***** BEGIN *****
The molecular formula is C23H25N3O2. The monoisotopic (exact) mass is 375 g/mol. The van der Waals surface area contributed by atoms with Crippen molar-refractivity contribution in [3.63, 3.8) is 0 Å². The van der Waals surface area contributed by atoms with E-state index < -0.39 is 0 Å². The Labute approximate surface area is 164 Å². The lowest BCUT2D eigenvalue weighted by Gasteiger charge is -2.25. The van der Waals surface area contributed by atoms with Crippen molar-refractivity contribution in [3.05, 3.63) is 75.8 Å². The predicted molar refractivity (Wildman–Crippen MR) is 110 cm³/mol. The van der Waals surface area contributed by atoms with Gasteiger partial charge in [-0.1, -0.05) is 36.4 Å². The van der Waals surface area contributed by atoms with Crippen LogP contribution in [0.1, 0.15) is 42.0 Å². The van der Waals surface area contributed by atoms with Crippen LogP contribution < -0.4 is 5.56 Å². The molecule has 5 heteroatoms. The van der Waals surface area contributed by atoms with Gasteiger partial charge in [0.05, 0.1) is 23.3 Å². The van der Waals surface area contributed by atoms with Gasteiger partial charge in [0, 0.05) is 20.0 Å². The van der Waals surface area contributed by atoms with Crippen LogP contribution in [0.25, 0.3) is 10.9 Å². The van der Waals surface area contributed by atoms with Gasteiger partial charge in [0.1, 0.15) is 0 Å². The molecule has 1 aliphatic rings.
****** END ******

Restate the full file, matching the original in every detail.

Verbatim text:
The molecular formula is C23H25N3O2. The monoisotopic (exact) mass is 375 g/mol. The van der Waals surface area contributed by atoms with Crippen molar-refractivity contribution in [3.63, 3.8) is 0 Å². The van der Waals surface area contributed by atoms with E-state index < -0.39 is 0 Å². The Labute approximate surface area is 164 Å². The lowest BCUT2D eigenvalue weighted by Gasteiger charge is -2.25. The van der Waals surface area contributed by atoms with Crippen molar-refractivity contribution in [3.05, 3.63) is 75.8 Å². The predicted molar refractivity (Wildman–Crippen MR) is 110 cm³/mol. The van der Waals surface area contributed by atoms with Gasteiger partial charge in [-0.1, -0.05) is 36.4 Å². The van der Waals surface area contributed by atoms with Crippen LogP contribution in [0.1, 0.15) is 42.0 Å². The van der Waals surface area contributed by atoms with Crippen LogP contribution < -0.4 is 5.56 Å². The molecule has 5 heteroatoms. The van der Waals surface area contributed by atoms with Gasteiger partial charge in [0.05, 0.1) is 23.3 Å². The van der Waals surface area contributed by atoms with Gasteiger partial charge in [0, 0.05) is 20.0 Å². The van der Waals surface area contributed by atoms with Crippen LogP contribution in [0.25, 0.3) is 10.9 Å². The van der Waals surface area contributed by atoms with Gasteiger partial charge in [0.1, 0.15) is 0 Å². The molecule has 1 aliphatic rings.